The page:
Parenting Wisdom For
How parents relate with one another influences their children’s behavior. The child exposed to spousal abuse suffers deeply and displays problematic behavior as a result.
When one parent relates disrespectfully, inconsiderately, condescendingly, hostilely, cruelly toward the other parent, the child is caught in the middle and is torn.
On the one hand, the child feels resentful toward anyone who mistreats his parent. Additionally, the child feels that he too is being attacked, as he identifies with his parent’s emotional experience that intimately. The child feels the need to stand up against anyone who mistreats his parent, including his other parent.
On the other hand, because modeling impacts child behavior at a very deep level, the child is learning to treat his parents the way he perceives his parents being treated.
So what we have here are two ways that spousal abuse drives the child to behave rebelliously.
While the child feels the need to attack the attacker of his parent, he also feels compelled to attack his parents (and all other authority figures, like an Akido instructor or a substitute teacher) the way he sees his parents being attacked. Additionally, because the child so deeply identifies emotionally with his parents, the child feels compelled to attack himself as he sees his parent being attacked. Thus, the child suffers from low self-esteem and makes choices counter to his own best interests.
It’s too easy for parents to overlook the deeper levels of the child’s conscious and subconscious experience and merely react to the child who seems rebellious, disrespectful and uncooperative. It’s far easier to just punish the child for a display of disrespectful behavior than to look deeply enough to see how the parent herself drives the child to that behavior.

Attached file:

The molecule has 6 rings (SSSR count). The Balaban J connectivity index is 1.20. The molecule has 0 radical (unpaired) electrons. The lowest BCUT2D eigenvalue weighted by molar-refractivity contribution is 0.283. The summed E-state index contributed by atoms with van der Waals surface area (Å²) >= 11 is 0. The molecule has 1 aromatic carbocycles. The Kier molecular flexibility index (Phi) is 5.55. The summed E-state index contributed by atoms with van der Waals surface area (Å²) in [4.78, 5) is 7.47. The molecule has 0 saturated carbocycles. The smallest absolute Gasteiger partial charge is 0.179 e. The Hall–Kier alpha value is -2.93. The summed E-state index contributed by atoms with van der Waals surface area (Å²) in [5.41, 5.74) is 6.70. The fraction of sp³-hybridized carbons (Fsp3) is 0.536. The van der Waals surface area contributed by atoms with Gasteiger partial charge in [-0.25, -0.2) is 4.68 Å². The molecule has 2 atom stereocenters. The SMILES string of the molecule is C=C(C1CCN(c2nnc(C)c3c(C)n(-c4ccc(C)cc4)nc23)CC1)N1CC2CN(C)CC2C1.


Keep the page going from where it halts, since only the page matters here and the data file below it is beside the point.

If you are a parent on the receiving end of verbal or psychological (which includes physical and fiscal) spousal abuse, you have far more power to improve the situation than you may realize.
The important thing is to not strike back and lash out. Consider instead what you want to contribute to the situation, to the world even. If you allow yourself to automatically react in a defensive or offense way, or to sink into the despair of victim-thinking, you merely add to the damage being done by the abusive parent.
If you instead hold fast to your commitment to bring understanding, dignity, and a constructive influence into the situation, you rise above the abuse and grow in real power. Real power is characterized by one’s ability to not be controlled by others. When we seek to control others to make ourselves feel better, we are actually being controlled by others. We are counting on them to make us feel better. When we can get them to behave differently, we will feel okay. They have all the power over how we feel.
But when we take charge of our response and remain calm, confident, respectful and constructive, we take back our power. We get to decide what we want to accomplish and we apply our power to make that happen. Whether the other person chooses to cooperate or not does not really matter. We are taking charge of the one “thing” that is within our power to take charge of: our response. And by taking charge of that we feel a sense of purpose and self-respect, and we grow in power as we make the best use of our power.
If your spouse is tearing your child apart by relating to you in a demeaning, cruel or cutting fashion, focus on your internal reaction to that.
To the extent that you are concerned about influencing or changing or controlling your spouse in any way, you are giving your power to that spouse, which encourages more abusiveness.
Focus instead on the quality of your reaction. Choose to remain free of insecurity and feelings of intimidation. Resist any urge to retaliate in kind.
Consider what your child needs to emerge from this situation as whole as possible.
One thing that the child needs is for you to remain whole. If you become emotionally torn up over your spouse’s mistreatment, your child will feel more deeply injured on an emotional level.
As you demonstrate a calm, confident, secure and constructive attitude you make good use of your own power and you model that for your child and thus help your child grow emotionally through the difficult challenge of exposure to his parent’s spousal abuse.
Bob Lancer presents motivational seminars and inspiring speaker engagements that recharge school teacher inspiration and faculty team building.
Reignite teacher passion for bringing greatness into the classroom every single day.
Call 770-364-9580 or email to schedule a seminar or speaking event or to discuss your faculty team building and school staff motivation needs for your next teacher in-service day or day of appreciation for your hard working school faculty.